Cost effective treatment, Dysphagia Therapy, Singapore, Swallowing Problem

Chin Tuck Against Resistance (CTAR) Poster that was awarded first place at the DRS 2013

In March 2013, Mr Jason Khoo (A MSc SLP graduate from NUS) presented this scientific poster on CTAR at the Dysphagia Research Society Meeting at Seattle, Washington, USA in 2013. Little did we expect that CTAR actually drew so much interest at the DRS meeting and was also awarded first place for the Scientific Abstract Poster.

CTAR poster 1

CTAR was awarded first place in Scientific Abstract Poster at DRS 2013
CTAR was awarded first place in Scientific Abstract Poster at DRS 2013

Comparison of suprahyoid muscles activity between chin-tuck-against-resistance (CTAR) and the Shaker exercises

Jason KHOO, Susan J. RICKARD LIOW, YOON Wai Lam

Summary

For patients with pharyngeal dysphagia, therapeutic exercise such as the Shaker exercise to strengthen the suprahyoid muscles is effective in restoring oral feeding. However, observations revealed that the Shaker exercise is physically demanding for the elderly patients, thereby affecting compliance of the exercise goals. A less strenuous exercise, CTAR, was compared to the Shaker exercise by measuring the surface electromyography (sEMG) activity of the suprahyoid muscles during both exercises. The sEMG activity of the suprahyoid muscles during CTAR was similar or superior to the Shaker exercise. Therefore, CTAR exercise has the potential to achieve the same therapeutic effect as Shaker exercise and may improve compliance.

Introduction

Aim: To find out if CTAR is as effective as Shaker exercise in exercising the suprahyoid muscles.

  • The Shaker exercise has been shown to be effective for patients with dysphagia due to incomplete upper esophageal sphincter (UES) opening  (Shaker et al, 2002).
  • Performing Shaker exercise significantly increased the anteroposterior diameter of the UES (Easterling et al, 2005) and significantly reduced post-swallow aspiration (Logemann et al, 2009).
  • A key component of Shaker exercise is in exercising the suprahyoid muscles, thereby strengthening it (Shaker et al, 2002).
  • Easterling et al (2005) found out that muscle discomfort or time constraints were main reasons for the failure of their participants in attaining the Shaker exercise goals.
  • Clinical observations suggest the Shaker exercise may pose a physical challenge for elderly dysphagic with chronic disease (Yoshida et al, 2007).
  • Developing a less strenuous therapeutic exercise would potentially benefit patients who find Shaker exercise physically challenging, thereby facilitating the attainment of the exercise goals.
  • The CTAR exercise, performed in a seated position, is less strenuous as the patient is not required to lift  the weight of her head.
  • Performing the CTAR exercise in a seated position would make it more convenient for dysphagic patients who are actively mobile to comply with, thereby improving compliance.
  • The CTAR will adopt the same regime as Shaker exercise; a set of isometric (sustaining the effort) and isokinetic (repetitions) exercise with equal time base.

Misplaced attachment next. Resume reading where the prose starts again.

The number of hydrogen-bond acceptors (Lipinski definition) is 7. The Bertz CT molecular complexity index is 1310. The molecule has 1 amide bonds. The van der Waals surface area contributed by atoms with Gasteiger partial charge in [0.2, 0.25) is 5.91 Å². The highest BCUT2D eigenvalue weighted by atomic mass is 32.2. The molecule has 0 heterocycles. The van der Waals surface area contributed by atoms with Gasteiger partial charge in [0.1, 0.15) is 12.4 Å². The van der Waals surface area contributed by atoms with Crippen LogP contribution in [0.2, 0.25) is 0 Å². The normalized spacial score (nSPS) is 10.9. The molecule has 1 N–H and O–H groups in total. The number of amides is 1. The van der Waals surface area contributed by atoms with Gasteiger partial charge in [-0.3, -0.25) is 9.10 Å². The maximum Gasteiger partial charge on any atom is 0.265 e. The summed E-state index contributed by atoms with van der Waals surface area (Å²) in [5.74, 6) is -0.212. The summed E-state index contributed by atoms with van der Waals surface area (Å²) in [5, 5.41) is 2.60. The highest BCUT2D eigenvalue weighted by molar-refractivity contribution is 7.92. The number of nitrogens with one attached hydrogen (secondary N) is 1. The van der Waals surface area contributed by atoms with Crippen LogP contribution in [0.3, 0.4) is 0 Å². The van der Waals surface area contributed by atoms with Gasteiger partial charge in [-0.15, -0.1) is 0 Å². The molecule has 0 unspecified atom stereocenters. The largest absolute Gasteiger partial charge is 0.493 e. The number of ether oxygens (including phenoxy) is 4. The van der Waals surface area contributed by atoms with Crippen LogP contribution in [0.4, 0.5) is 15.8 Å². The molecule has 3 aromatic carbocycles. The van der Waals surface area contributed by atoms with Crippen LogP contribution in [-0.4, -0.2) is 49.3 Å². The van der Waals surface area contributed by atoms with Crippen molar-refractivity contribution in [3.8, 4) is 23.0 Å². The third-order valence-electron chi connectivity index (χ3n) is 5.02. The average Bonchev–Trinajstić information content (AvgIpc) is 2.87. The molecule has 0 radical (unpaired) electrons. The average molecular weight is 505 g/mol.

Research question: Would the sEMG activity of the suprahyoid muscles be higher during CTAR exercise?

Method

Participants:

N=40 healthy adults (21-40 yrs). Each participant performed a total of 4 exercise tasks, with a minimum 5 minute rest in between each task. The order of the 4 tasks are randomly assigned and counter-balanced across participants.

4 exercise tasks:

  • CTAR isometric
  • CTAR isokinetic
  • Shaker isometric
  • Shaker isokinetic

CTAR exercise (see Figure b):

  • Seated upright in chair
  • An inflatable rubber ball (diameter 12cm) is placed between chin and base of neck to provide resistance
  • Chin tuck against the ball and sustaining it for 10 sec (isometric)
  • Chin tuck against rubber ball for 10 repetitions (isokinetic)

Shaker exercise (see Figure c):

  • Supine position
  • Lift head high enough to see their toes
  • Sustaining the head lift for 10 sec (isometric)
  • Lift head for 10 repetitions (isokinetic)

sEMG (see Figure a):

  • The activity of the suprahyoid muscles was measured using sEMG via an electrode patch attached to the participant’s suprahyoid area

Results

CTAR poster result 1

Discussion

  • The CTAR exercise appears to be similarly effective or superior to Shaker exercise in utilising the suprahyoid muscles.
  • If Shaker exercise is effective in strengthening the suprahyoid muscles and increasing the anteroposterior diameter of the UES, CTAR exercise may be able to achieve a similar or greater effect.
  • CTAR exercise may be a potential alternative for elderly dysphagic patients who find Shaker exercise physically challenging.
  • This study is limited to healthy young adults. Replication of this study on an older population will enable further understanding of the impact of age.
  • Future clinical studies are necessary to evaluate the therapeutic potential of CTAR in dysphagic patients with incomplete UES opening and the compliance of CTAR exercise amongst the elderly patients.

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